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Women at the Piano 1848–1970

Keynote Speaker

Musicologist, historian, pianist, documentary filmmaker, and distinguished professor, Pasler has published widely on new American and French music, interdisciplinarity, interculturality, race, gender, and radio. In recent years, her work on why music mattered in Third Republic France has expanded to music, new media, and governance in the French colonial and postcolonial culture, 1860s-1960s, with particular emphasis on Africa and Vietnam.


Pasler’s wide-ranging and perceptive approaches to musical biography, history, and especially music and its effects on society and culture challenge readers to rethink assumptions about important contemporary issues, including the complexity and

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dynamism of national and colonial identities and the economics of power. Her article, “The Utility of Musical Instruments in the Racial and Colonial Agendas of Late Nineteenth-Century France,” Journal of the Royal Musical Association Vol. 129, No. 1 (Spring 2004), won the Colin Slim award from the American Musicological Society for the best article in 2005 by a senior scholar. In recent years, she has published four books: Writing through Music: Essays on Music, Culture, and Politics (Oxford University Press, 2008); Composing the Citizen: Music as Public Utility in Third Republic France (University of California Press, 2009), winning an ASCAP Deems Taylor Award for the best book on classical music (2010); Saint-Saëns and his World (Princeton University Press, 2012), as editor and author; and La République, la musique et le citoyen, 1871-1914, Bibliothèque des histoires (Paris: Editions Gallimard, March 2015). The latter received the Prix de l’essai, Fondation Singer-Polignac, Paris (March 2016).


Research on music and French colonialism has taken her to Vietnam, Tunisia, Senegal, Morocco, and most recently Madagascar, each for multiple long séjours. Early funding came from the National Humanities Center (2006-07), the Institut d’études avancées in Nantes, France (January-June 2010), the National Endowment for the Humanities (2010-11), and the CAORC (2015-16). A fellowship from the ACLS (2016-17) supported writing a book on Colonial Ethnographies of Music and New Media, 1860s-1960. Currently, she is principal investigator of an advanced grant from the European Research Council, “The Sound of Empire in 20th-c. Colonial Cultures: Rethinking History through Music” (2019-2024), Paris.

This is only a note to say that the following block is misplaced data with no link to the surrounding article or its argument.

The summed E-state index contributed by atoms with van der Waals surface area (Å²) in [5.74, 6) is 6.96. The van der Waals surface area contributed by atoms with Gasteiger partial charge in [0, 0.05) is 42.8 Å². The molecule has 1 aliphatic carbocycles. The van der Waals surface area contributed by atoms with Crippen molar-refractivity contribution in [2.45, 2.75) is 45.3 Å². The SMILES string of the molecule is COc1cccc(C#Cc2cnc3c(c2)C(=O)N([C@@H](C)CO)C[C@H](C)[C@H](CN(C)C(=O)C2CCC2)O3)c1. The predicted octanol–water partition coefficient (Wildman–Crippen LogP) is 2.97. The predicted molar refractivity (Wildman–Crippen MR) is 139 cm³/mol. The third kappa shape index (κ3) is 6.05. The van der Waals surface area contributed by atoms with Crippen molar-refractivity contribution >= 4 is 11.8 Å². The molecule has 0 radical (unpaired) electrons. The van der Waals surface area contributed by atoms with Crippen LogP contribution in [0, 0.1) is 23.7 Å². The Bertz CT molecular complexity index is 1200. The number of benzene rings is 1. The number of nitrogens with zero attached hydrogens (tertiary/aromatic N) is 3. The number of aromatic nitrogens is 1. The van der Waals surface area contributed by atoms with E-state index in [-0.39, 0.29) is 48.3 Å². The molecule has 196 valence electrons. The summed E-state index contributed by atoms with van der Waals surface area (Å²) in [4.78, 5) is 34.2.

Pasler has presented at international conferences in Australia, Belgium, Finland, France, Germany, Ghana, Italy, Japan, Morocco, Senegal, Switzerland, and the UK. Earlier she was honored by three NEH fellowships, a Senior Fellowship, Stanford Humanities Center. In 2003-2004 she was Mather Visiting Professor at Case Western Reserve University; in winter 2008, Visiting Professor at UCLA ,and in 2011, Directeur d’études at the EHESS (Paris).


Her video documentaries have received film festival awards and were shown at the Association for Asian Studies and American Anthropological Society. Berkeley Media is distributor.


Among numerous professional activities, at UC San Diego in 1982 she organized the International Stravinsky Symposium; in Paris at the CNRS in 1983-84, she helped found the Centre d'information et de documentation "Recherche Musicale;" and in fall 1994, with Philip Brett, she ran a resident research group at the UC Humanities Research Center, "Retheorizing Music." She has served on numerous program committees, including for the 16th International Congress of the International Musicological Society (London, August 1997) and in 2001-2004 for national meetings of the American Musicological Society, chairing this committee in 2003-2004. She has also served as a founding member of the Editorial Boards for Women and Music and Music Research Annual, member of the Advisory or Editorial Boards of 19th-Century Music, Music Humana (Korea), Journal of Musicological Research, Revue de musicologie (Paris), on various committees of AMS and SEM, and on the Board of Directors of the Pauline Oliveros Foundation and of the UC Humanities Research Institute. In 2011-12, she was scholar-in-residence of Bard Music Festival, Saint-Saëns and his World, New York (2012). Pasler was also series editor of AMS Studies in Music (Oxford University Press) for the American Musicological Society and is founding President of the "Friends of the Museum of Black Civilizations" in Dakar, Senegal.

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